The pilot who miraculously dodged death by parachuting out of a mid-air collision said even he has trouble believing his story of survival.
“If you would have told me I’d done what I did, I probably wouldn’t believe it,” the pilot, Matt Fandler, told NBC News in an interview to be broadcast on “Dateline” Friday at 8 p.m.
Fandler’s face is still covered in cuts from when his Cessna loaded with skydivers collided with a second plane full of jumpers at around 12,000 feet, destroying the windshield and sending glass flying into the cabin.
All nine skydivers and both pilots survived. The insane ordeal above Superior, Wisc. was all captured on skydivers’ helmet cams.
Matt Fandler was the pilot of the doomed skydiving plane when it was struck by another plane 12,000 feet above the ground in Wisconsin.
When Fandler touched down after a rough landing with an emergency parachute he decided to immortalize the moment with — what else? — a selfie.
“I didn’t have a mirror or anything, so I asked the police officer if he wanted to take a photo of me,” Fandler said.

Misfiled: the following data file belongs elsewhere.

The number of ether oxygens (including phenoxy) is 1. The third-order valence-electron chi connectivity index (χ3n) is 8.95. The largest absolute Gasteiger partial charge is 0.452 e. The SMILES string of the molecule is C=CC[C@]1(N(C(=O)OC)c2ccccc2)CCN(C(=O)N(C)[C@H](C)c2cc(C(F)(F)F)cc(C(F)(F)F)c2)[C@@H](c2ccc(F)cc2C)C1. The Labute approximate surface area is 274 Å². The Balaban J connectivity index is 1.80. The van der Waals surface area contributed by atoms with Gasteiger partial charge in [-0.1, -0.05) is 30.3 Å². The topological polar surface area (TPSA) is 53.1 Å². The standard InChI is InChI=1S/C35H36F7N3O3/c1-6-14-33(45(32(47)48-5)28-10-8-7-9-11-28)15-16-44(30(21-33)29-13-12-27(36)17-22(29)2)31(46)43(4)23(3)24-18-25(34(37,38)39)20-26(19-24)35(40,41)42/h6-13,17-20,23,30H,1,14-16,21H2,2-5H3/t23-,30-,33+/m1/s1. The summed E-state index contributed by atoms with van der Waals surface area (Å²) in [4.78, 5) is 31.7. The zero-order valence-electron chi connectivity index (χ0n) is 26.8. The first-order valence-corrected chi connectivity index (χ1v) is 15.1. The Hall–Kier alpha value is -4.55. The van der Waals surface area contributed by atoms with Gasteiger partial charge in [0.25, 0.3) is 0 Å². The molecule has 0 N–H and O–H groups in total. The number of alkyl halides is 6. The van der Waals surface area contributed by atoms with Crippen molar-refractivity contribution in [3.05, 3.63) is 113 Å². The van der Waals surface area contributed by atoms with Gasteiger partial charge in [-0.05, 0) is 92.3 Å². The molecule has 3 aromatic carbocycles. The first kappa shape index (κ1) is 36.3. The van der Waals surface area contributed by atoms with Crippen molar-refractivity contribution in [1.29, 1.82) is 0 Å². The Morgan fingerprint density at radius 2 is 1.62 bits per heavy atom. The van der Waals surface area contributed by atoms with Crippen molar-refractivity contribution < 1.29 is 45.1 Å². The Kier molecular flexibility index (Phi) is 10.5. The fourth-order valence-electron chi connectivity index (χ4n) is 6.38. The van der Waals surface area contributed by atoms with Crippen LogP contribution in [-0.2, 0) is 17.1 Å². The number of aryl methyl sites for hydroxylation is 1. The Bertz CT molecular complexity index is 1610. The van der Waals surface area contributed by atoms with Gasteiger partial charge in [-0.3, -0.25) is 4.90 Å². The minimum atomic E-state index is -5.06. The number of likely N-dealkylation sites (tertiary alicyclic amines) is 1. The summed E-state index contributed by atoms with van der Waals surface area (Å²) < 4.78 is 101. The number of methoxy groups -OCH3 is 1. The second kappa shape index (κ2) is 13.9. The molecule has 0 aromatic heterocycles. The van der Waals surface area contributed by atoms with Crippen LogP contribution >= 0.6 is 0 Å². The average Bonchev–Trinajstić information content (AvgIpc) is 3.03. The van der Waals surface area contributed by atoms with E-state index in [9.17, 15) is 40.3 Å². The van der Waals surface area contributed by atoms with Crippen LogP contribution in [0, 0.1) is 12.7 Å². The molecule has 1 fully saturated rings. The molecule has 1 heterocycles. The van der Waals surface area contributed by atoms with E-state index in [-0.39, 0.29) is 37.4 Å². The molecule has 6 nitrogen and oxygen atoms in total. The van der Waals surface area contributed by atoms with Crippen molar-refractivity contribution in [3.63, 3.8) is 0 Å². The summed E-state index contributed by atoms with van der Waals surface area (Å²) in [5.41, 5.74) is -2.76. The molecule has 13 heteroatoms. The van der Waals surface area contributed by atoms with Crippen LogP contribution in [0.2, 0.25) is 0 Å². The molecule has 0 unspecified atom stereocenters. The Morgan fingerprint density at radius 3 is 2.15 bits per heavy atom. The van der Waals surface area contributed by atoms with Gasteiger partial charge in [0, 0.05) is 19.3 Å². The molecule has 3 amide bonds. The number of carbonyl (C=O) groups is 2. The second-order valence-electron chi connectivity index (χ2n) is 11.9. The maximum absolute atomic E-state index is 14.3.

“He gave me a really weird look, so I decided to take it myself.”
In addition to his sliced-up face, Fandler would need 25 stitches on his hands.
Parachuters poured from the wrecked plane.
The incredible crash occurred moments before the skydivers were about to jump.
The collision knocked off one of the wing’s Fandler’s plane, and created a fireball that illuminated the skydivers as they literally threw caution to the wind.
As the plane went into an “uncontrolled descent” Fandler thought to himself, “I need to regain control of this airplane.
“I immediately pulled the yoke back to my chest and pulled it back as far as I possibly could. And there was no reaction from the airplane.”
A still shot of the horrific moment the two planes slammed into each other.
“I began to pick up more and more airspeed. And I realize that I have no control of this aircraft. And probably thought it was in my best interest to not be in this aircraft.”
Fandler decided to bail out, and caught a glimpse of the plane careening towards earth as he tried to follow all the guidelines he’d learned in only two previous jumps — under decidedly less stressful circumstances.
Despite his lack of experience he landed only 50 feet from the runway he was aiming for.
Shortly thereafter he saw the pilot of the other plane, Blake Wedan, pull off his own miracle landing with the damaged Cessna.
Fandler said the crash hadn’t deterred his enthusiasm for taking to the skies.
“I really feel confident in my ability to be safe as a pilot. And I know what I can control. And I know what I cannot control,” he said.